PIAF: Mosquito Coast, Frankie Cosmos and Margaret Glaspy
It’s been some time since we’ve had a chance to see hometown heroes, Mosquito Coast, perform in our neck of the woods. Since their atmospheric rise to popularity after winning Triple J’s Unearthed High, it seems the band have simply been too busy to spend time with us. Only ever once seeing the band in their early days, it was interesting to see just how much the multitude of touring dates have helped Mosquito Coast mature and refine their beach-pop sounds. What transpired was a reverb heavy forty minute set of old and new bangers alike, a true ode to the musical prowess of the band. Despite how popular the band has recently become, it was heartening to see just how genuine the band was, coming across as authentically thankful for the reception they were receiving. Too often do said bands forget their roots, Mosquito Coast being a welcome exception to the rule.
Speaking of genuinely warm people, Frankie Cosmos was the next act of the night. After having the chance to speak to vocalist Greta Kline, I was ecstatic at the opportunity to see her band perform live. I was told to expect some crying, weird idiosyncrasies, and some old and new songs. Frankie Cosmos delivered on all fronts, their pop minimalism taking on a whole new persona when performed with earnest conviction, strange choreography and elements of humour. Kline influencing her keyboardist into singing about losing her voice, after losing her voice earlier that day, was a particularly funny moment. Much like Mosquito Coast, Frankie Cosmos seemed genuinely thankful for the reception of the Perth crowd, even going as far to remember the name of a fan that they had met earlier that day, and dedicating a song to her. The band assured us that they would be back soon with their new album. I sincerely hope that’s a promise that they can keep.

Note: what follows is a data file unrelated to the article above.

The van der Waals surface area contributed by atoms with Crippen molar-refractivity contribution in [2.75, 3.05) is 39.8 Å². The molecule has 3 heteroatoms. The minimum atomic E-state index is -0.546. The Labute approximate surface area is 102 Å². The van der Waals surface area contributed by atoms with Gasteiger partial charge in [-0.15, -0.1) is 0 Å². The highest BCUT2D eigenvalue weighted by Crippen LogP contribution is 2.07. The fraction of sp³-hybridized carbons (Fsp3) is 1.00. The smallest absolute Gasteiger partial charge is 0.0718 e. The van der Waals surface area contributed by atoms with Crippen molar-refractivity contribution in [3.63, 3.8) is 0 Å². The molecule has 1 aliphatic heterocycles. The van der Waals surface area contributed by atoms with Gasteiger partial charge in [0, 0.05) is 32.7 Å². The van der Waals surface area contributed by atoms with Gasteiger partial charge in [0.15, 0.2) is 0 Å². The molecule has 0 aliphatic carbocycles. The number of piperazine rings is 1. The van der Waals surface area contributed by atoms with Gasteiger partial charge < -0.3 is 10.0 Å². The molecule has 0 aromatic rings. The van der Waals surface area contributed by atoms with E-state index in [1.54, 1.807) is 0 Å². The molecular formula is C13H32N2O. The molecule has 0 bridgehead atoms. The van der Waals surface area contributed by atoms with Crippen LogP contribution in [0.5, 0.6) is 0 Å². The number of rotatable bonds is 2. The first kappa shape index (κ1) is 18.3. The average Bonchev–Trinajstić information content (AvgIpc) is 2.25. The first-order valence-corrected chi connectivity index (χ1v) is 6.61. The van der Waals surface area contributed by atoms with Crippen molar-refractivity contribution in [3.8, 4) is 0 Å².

Lastly was American singer/songwriter Margaret Glaspy. Off the back of her enormous album Emotions and Math, Perth has had to wait quite a while to hear it performed. A comparison between Glaspy and Angel Olsen was made to me just before the performance. While I can agree that some of the aesthetic is comparative, Margaret Glaspy thrives in the minimal, her distinct guitar tones seldom lost to any of the other instruments in her arsenal. Glapsy’s bluesy, soulful voice is really what distinguished her from any of the other acts that night. While the music of Mosquito Coast and Frankie Cosmos’ music was far more inclined to have a meek vocal aesthetic, Glaspy has a loud, brazen, bold and completely mesmerising voice. Moments of quiet reflection juxtaposed with snarls of raw emotion kept the crowd on its toes for the duration. Closing out the night, Glaspy also expressed just how keen she was to return to her receptive Perth audience. If all these musicians stick to their word, we’re going to have a very busy year.